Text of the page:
The double observer surveys for wild prey yielded abundances of 300±72 (95% CI) ibex and 1491± 251 blue sheep in the entire study area (Table 1). The wild prey densities within the survey blocks ranged from 0.01 to 0.58 per km2 (Table 2).

We obtained 112 captures of 16 individual snow leopards over a sampling period of 80 days. Snow leopards were captured at 25 of the 30 camera trap sites. The estimate of snow leopard abundance from the top model with the minimum AIC was 26 (95% CI: 16–42) for an area of 5,144 km2 covering the area of integration (integration region), resulting in an average density of 0.5 (SE = 0.13, 95% CI: 0.31–0.82) per 100 km2. Our camera traps spanned the covariate space of the wild prey density reasonably well (Fig 2).

Fig 2.

Model averaged snow leopard density estimated using the top three models as a function of (a) wild prey density (StdWPreyD) and (b) ruggedness (StdRgd) in Spiti Valley, India. The tick-marks on the x-axis show the placement of camera traps in the StdWPreyD and StdRgd dimension, with the range of the x axis indicating the range of StdWPreyD and StdRgd values in the data.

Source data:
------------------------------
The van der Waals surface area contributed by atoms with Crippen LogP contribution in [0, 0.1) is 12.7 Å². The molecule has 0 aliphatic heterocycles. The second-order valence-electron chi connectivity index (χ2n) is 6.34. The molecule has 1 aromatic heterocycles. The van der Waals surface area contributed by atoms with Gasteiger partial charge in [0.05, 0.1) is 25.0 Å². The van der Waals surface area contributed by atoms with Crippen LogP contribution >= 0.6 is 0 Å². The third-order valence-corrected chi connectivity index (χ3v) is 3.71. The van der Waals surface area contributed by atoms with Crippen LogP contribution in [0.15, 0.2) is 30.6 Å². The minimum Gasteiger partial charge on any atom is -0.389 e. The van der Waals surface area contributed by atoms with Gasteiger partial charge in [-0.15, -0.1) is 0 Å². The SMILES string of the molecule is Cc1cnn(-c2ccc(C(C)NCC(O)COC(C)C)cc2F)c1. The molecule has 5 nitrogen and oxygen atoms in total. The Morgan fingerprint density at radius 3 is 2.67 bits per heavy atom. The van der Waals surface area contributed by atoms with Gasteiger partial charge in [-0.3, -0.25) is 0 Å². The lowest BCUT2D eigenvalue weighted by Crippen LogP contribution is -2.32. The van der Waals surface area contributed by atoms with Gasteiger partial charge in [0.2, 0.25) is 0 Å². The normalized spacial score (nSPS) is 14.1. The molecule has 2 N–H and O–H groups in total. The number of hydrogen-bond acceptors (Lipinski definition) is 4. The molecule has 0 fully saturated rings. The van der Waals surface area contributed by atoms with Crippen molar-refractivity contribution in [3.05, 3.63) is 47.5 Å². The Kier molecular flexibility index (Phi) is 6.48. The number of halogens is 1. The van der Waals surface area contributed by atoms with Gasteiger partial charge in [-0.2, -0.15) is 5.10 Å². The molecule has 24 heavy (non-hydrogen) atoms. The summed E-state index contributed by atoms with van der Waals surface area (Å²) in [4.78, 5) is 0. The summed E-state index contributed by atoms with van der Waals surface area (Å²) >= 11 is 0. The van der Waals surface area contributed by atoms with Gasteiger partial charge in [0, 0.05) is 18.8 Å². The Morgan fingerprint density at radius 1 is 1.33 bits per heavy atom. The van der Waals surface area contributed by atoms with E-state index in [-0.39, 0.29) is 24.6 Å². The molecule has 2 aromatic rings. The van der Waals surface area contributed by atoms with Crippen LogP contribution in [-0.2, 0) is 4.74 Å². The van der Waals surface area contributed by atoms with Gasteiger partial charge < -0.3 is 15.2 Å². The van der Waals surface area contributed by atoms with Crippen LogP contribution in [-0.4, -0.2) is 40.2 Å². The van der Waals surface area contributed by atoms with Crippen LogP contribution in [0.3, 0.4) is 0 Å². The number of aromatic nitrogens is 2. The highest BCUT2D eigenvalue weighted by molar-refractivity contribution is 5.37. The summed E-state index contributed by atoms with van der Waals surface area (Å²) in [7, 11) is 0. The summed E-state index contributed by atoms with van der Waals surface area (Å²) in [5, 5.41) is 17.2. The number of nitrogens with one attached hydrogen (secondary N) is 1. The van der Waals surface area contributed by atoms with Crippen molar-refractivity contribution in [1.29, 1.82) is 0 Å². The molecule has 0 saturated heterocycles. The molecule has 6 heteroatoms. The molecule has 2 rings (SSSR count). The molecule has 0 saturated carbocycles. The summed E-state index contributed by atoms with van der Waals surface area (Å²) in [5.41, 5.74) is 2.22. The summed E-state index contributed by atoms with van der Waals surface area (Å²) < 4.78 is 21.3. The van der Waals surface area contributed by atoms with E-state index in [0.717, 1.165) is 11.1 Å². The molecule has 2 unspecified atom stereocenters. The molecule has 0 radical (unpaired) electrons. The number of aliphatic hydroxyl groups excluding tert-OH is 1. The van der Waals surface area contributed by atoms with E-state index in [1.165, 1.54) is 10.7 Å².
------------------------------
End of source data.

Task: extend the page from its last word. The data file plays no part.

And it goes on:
Given the small difference in the AIC values of the top models, we model-averaged the density surface across the integration region using the top five models within five delta AICs from the top model whose cumulative AIC weight was 0.88. The estimates from the model averaged surface ranged from 0.16 to 2.08 per 100 km2 across the region of integration (Table 2). All top models predicted snow leopard habitat use around their activity centres to be a function of altitude: The conductance coefficient associated with least cost distance in the best model (parameter α2 of [23, 37] was estimated to be 0.36 (SE = 0.08), indicating that relatively higher altitudes within the study area boundaries were more conducive to snow leopard movement. Similarly, all top models used number of cameras per station (AIC weight = 1.0) and topography (AIC weight = 0.96) as covariates affecting encounter rate at an activity centre. The models using wild prey density as a covariate affecting snow leopard density had a cumulative AIC weight of 0.88, followed by ruggedness (AIC weight = 0.33) and then other covariates (Table 3). The coefficients for the top covariates were consistently significant at the 5% level (Table 4). The top 3 models with delta AIC less than 2 indicated that wild prey density and ruggedness positively affected snow leopard density across the landscape. The expected encounter rate for a trap with two cameras at the activity centre was consistently higher than the one with a single camera. Additionally, camera traps in gully beds and ridgelines had a higher expected encounter rate for cameras at the activity centre.